Posted in | Laser | Imaging

Snapshots of Transformation of C60 Carbon Molecules in Response to Intense Infrared Light Captured

Laser physicists have captured the reaction of C60 carbon molecules to very short pulses of intense infrared light as snapshots.

An infrared laser pulse hits a carbon macromolecule. This induces a structural transformation of the molecule and releases an electron into the environment. The laser-induced diffraction of the electron is used to image the transformation. (Image credit: Alexander Gelin)

C60 is a very well-analyzed carbon molecule that is made of 60 carbon atoms, with a structure similar to that of a soccer ball. The macromolecule is also referred to as buckminsterfullerene, or buckyball, a name given in the remembrance of Richard Buckminster Fuller, an architect who designed buildings with similar shapes.

Currently, laser physicists have irradiated buckyballs using infrared femtosecond laser pulses (one femtosecond is one-millionth of one-billionth of 1 second). The shape of the macromolecule changed from round to elongated under the impact of the intense light.

The physicists could view this structural transformation with the help of the following trick: The infrared pulse, at its greatest strength, activated the release of an electron from the molecule. The oscillations in the light’s electromagnetic field make the electron to be first accelerated away from and subsequently drawn back toward the molecule, all within the duration of a few femtoseconds. Eventually, the electron was released off the molecule and left it completely. From the images of these diffracted electrons, it was possible to reconstruct the molecule’s deformed structure.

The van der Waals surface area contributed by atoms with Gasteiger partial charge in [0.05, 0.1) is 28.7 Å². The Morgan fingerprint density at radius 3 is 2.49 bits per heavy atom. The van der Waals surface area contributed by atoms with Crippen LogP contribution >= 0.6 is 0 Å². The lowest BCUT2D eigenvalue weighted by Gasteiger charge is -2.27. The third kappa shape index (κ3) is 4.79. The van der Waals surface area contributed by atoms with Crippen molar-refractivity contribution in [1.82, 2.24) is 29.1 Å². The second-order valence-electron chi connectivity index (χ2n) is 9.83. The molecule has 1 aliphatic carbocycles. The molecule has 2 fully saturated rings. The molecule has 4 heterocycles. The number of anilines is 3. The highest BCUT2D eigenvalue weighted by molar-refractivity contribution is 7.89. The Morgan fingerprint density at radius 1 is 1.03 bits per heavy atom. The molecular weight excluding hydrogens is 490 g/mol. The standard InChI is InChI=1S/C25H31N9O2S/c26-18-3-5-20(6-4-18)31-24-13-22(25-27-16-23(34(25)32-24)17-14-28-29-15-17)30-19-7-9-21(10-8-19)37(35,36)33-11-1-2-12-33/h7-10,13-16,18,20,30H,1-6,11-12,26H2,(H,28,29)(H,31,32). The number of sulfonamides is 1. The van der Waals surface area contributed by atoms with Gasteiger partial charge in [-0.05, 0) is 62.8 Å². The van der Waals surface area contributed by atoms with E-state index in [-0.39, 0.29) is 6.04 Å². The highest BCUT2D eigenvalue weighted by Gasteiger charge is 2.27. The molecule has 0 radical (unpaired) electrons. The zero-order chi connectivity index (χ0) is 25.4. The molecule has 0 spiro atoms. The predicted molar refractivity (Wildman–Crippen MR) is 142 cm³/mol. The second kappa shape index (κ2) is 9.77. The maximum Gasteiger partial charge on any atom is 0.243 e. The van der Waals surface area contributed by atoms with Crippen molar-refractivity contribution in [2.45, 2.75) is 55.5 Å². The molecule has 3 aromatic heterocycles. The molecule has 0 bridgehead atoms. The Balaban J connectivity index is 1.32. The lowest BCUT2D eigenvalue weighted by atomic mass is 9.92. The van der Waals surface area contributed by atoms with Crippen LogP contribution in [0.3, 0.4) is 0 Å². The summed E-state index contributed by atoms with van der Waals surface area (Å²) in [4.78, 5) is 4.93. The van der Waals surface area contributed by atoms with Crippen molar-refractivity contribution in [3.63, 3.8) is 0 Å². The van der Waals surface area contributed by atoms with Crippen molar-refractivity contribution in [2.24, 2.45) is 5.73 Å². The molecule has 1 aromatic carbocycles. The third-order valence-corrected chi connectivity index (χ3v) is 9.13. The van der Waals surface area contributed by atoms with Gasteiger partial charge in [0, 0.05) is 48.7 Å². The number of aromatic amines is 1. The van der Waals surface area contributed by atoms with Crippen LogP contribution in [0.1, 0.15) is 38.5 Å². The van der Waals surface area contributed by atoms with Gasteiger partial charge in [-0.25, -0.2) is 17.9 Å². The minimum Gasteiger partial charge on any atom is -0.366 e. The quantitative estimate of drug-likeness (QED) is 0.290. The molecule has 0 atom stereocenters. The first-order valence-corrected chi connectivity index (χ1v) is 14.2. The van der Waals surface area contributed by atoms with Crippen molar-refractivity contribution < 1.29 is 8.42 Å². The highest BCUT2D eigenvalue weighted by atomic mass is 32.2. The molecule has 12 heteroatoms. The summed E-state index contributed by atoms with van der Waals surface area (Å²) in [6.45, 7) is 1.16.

The Nobel Prize in Chemistry for the year 1996 was awarded for the discovery of fullerenes, which are biocompatible, stable, and show exceptional chemical, physical, and electronic properties.

A deeper understanding of the interaction of fullerenes with ultrashort, intense light may result in new applications in ultrafast, light-controlled electronics, which could operate at speeds many orders of magnitude faster than conventional electronics.

Dr Matthias Kling, Professor, Ludwig Maximilian University of Munich.


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